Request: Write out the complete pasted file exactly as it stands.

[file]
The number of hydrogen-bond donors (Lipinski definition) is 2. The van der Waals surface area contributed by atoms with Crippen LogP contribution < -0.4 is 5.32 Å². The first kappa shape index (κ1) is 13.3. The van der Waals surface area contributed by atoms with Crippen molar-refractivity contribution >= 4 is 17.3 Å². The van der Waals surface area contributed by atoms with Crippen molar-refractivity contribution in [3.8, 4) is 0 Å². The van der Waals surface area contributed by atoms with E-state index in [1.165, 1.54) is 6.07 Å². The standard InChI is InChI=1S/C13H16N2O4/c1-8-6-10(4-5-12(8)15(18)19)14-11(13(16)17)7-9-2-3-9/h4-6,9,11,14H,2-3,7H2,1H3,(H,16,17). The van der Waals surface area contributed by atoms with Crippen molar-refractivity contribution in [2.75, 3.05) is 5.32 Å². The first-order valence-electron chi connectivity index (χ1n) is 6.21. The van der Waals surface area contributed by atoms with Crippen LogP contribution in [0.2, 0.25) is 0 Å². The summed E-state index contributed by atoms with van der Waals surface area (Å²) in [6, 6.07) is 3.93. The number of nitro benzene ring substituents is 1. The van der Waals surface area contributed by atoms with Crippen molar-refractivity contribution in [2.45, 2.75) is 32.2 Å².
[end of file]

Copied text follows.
The number of hydrogen-bond donors (Lipinski definition) is 2. The van der Waals surface area contributed by atoms with Crippen LogP contribution < -0.4 is 5.32 Å². The first kappa shape index (κ1) is 13.3. The van der Waals surface area contributed by atoms with Crippen molar-refractivity contribution >= 4 is 17.3 Å². The van der Waals surface area contributed by atoms with Crippen molar-refractivity contribution in [3.8, 4) is 0 Å². The van der Waals surface area contributed by atoms with E-state index in [1.165, 1.54) is 6.07 Å². The standard InChI is InChI=1S/C13H16N2O4/c1-8-6-10(4-5-12(8)15(18)19)14-11(13(16)17)7-9-2-3-9/h4-6,9,11,14H,2-3,7H2,1H3,(H,16,17). The van der Waals surface area contributed by atoms with Crippen molar-refractivity contribution in [2.75, 3.05) is 5.32 Å². The first-order valence-electron chi connectivity index (χ1n) is 6.21. The van der Waals surface area contributed by atoms with Crippen LogP contribution in [0.2, 0.25) is 0 Å². The summed E-state index contributed by atoms with van der Waals surface area (Å²) in [6, 6.07) is 3.93. The number of nitro benzene ring substituents is 1. The van der Waals surface area contributed by atoms with Crippen molar-refractivity contribution in [2.45, 2.75) is 32.2 Å².